Upper School visual arts have a multifaceted goal of building confidence in artistic competence. Through practical experience and academic critique by nurturing individual expression through multi-cultural and interdisciplinary studies, the department encourages aesthetic literacy through the study of historic and modern modes. The visual arts curriculum cultivates a spiral approach to visual perception and development of skills from early childhood to young adulthood. Students emerge from these studies with first-hand experience in self-expression and communication through artistic disciplines and with an aesthetic appreciation for similar expressions of others.
- Drawing/Advanced Drawing
- Painting/Advanced Painting
- Photography I/Photography II
- Ceramics/Advanced Ceramics
- Sculpture/Advanced Sculpture
- Advanced Placement Art Studio: Drawing, 2-D Design, or 3-D Design
This course develops the skills of seeing and image making. Students explore a variety of media, techniques, and thematic approaches to create a portfolio of drawings. Sketchbook assignments complement in‐class projects and allow students to develop and research a diversity of issues based on historical, contemporary, and personal ideas to use in their work.
This course builds and develops color, drawing, and composition skills through the use of paint and supplementary materials. Students learn color theory concepts by applying them in the context of the various painting assignments. In addition, they become proficient in a variety of painting techniques. They are introduced to skills such as stretching canvas, using limited palettes, toning gesso, and painting with a variety of media. Not only do students paint from life, but they also experiment with historical, contemporary, and personal themes in art. Sketchbook assignments supplement in‐class activities.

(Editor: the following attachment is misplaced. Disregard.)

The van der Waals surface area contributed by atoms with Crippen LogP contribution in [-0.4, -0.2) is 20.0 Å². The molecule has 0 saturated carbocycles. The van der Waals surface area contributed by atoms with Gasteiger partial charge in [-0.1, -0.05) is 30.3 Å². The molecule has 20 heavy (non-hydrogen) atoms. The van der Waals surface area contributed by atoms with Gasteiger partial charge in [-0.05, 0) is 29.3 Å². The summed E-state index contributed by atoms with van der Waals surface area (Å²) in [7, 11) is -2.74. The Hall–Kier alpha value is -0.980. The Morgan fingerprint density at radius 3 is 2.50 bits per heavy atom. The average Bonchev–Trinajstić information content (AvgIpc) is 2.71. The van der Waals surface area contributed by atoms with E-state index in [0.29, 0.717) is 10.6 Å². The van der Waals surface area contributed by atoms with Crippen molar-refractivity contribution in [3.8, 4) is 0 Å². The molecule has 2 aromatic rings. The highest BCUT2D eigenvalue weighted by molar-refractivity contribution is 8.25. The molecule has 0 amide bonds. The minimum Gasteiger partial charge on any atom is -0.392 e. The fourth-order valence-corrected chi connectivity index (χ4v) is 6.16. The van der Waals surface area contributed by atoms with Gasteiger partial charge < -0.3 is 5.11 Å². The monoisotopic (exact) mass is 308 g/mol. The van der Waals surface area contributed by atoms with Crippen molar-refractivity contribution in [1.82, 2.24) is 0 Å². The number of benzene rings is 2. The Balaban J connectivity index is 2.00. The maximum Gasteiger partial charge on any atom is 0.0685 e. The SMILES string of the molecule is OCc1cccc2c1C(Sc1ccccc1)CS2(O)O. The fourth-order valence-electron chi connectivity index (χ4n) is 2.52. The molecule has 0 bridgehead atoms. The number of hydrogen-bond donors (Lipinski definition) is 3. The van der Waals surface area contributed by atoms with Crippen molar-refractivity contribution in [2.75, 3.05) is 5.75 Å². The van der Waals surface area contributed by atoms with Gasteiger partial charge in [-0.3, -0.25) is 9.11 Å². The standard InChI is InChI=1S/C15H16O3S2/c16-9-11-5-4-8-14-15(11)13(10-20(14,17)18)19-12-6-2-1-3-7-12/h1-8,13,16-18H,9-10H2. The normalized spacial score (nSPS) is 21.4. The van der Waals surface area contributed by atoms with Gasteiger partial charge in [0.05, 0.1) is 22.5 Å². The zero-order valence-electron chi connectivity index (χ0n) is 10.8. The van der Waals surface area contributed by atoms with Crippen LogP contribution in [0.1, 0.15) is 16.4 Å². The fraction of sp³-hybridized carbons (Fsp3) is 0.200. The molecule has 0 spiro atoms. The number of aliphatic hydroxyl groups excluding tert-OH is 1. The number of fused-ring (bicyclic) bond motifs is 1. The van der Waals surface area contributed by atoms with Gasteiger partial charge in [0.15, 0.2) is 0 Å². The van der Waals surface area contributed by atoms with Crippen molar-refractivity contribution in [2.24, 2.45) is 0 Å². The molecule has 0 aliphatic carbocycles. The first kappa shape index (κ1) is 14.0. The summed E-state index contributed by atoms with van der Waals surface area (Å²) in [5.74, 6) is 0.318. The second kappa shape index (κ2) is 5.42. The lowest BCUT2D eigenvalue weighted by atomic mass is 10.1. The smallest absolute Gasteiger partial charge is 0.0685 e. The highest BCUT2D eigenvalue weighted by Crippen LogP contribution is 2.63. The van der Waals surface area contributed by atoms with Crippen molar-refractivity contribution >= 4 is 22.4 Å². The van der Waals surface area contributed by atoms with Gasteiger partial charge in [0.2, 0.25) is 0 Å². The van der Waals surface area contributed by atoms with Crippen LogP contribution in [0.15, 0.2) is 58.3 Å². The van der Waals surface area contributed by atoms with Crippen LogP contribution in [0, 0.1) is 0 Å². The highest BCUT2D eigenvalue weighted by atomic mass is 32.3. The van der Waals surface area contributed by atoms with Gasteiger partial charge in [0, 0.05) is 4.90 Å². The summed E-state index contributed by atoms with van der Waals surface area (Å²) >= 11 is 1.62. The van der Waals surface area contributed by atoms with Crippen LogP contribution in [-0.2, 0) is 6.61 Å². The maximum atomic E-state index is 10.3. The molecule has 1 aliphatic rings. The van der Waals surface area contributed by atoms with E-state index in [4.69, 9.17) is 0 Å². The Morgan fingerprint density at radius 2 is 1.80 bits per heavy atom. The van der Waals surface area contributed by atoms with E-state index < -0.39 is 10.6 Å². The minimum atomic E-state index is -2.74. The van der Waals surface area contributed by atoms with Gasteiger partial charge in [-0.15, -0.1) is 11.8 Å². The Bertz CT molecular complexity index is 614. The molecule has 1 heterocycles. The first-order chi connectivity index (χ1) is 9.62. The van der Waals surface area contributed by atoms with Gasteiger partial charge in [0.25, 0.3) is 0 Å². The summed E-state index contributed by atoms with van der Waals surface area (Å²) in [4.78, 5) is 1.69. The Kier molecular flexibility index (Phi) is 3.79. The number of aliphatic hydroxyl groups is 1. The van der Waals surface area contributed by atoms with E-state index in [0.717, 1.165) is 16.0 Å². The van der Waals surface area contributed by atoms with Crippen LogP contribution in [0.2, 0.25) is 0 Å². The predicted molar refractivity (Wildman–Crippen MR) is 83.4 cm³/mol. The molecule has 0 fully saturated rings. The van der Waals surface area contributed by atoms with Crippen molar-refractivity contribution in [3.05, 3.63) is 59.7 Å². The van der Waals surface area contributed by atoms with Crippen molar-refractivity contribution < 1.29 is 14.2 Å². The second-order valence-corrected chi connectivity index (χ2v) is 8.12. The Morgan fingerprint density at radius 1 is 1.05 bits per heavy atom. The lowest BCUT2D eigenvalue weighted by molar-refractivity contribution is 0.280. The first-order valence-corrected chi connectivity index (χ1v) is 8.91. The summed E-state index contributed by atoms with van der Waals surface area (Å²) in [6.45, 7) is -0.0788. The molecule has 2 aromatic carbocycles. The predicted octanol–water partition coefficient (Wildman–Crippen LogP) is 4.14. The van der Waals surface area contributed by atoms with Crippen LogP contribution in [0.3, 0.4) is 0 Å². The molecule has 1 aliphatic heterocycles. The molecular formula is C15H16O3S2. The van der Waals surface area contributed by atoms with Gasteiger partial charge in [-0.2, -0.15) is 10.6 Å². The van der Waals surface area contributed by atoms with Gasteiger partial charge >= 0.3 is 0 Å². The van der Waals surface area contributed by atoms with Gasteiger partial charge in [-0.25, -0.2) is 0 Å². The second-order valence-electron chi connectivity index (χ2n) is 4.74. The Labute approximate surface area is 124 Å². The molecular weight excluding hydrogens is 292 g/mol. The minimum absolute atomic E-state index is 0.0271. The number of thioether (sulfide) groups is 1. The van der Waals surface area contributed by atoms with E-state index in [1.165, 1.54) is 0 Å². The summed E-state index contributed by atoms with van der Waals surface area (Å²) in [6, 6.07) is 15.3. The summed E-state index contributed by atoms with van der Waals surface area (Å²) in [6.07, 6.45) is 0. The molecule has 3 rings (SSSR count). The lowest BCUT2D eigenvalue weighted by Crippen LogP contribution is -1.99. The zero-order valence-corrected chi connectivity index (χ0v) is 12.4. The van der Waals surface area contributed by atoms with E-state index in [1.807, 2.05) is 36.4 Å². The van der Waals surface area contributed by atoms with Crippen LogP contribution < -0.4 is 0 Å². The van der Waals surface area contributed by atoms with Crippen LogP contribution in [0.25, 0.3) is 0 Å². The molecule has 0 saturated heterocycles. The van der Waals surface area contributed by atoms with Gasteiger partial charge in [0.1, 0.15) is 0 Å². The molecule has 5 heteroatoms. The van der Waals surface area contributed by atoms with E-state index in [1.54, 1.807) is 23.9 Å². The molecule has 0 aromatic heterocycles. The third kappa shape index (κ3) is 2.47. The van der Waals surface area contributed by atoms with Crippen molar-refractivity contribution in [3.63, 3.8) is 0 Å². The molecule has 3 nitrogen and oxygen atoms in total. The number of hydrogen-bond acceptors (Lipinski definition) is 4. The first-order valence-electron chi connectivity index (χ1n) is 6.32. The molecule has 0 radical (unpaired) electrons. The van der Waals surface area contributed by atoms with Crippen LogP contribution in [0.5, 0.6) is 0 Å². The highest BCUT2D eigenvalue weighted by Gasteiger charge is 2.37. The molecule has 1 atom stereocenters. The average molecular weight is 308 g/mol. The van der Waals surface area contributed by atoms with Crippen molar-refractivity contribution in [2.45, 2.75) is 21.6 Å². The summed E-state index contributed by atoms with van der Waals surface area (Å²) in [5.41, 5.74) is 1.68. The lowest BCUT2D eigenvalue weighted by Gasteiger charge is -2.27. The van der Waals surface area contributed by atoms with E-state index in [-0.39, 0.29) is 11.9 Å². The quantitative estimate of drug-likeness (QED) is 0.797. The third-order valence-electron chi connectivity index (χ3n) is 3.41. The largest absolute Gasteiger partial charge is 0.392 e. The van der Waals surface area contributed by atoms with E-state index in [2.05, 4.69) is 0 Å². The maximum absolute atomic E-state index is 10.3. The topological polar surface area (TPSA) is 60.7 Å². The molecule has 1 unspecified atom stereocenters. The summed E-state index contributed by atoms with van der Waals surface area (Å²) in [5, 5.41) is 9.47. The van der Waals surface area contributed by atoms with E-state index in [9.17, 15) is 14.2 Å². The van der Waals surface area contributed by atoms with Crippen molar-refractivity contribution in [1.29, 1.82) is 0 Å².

This course is an introduction to black and white photography. Students learn the fundamentals of camera operation, film developing, and printing. Regular assignments help students develop their own style and way of seeing. Critiques and class discussions aid the student in grasping the unique qualities of this medium. Students develop a portfolio of their work. The course culminates in a written examination.
This course includes the study and application of design principles and a variety of materials to create three‐dimensional works. Students explore reductive and additive sculpture methods through the use of media such as clay, wood, cardboard, fiber, and found objects. Students often use historical, contemporary, and personal themes in their work.
This course follows the prescriptions of the College Board Advanced Placement syllabus in preparation for the submission of a portfolio in one or all of the following areas: Drawing, 2-D Design, or 3-D Design. This class challenges the self‐motivated art student to work at a college level of creative achievement and therefore demands significant time and production commitment. Students will pursue special creative problems in depth and will prepare a portfolio of quality, breadth and concentration for national committee review.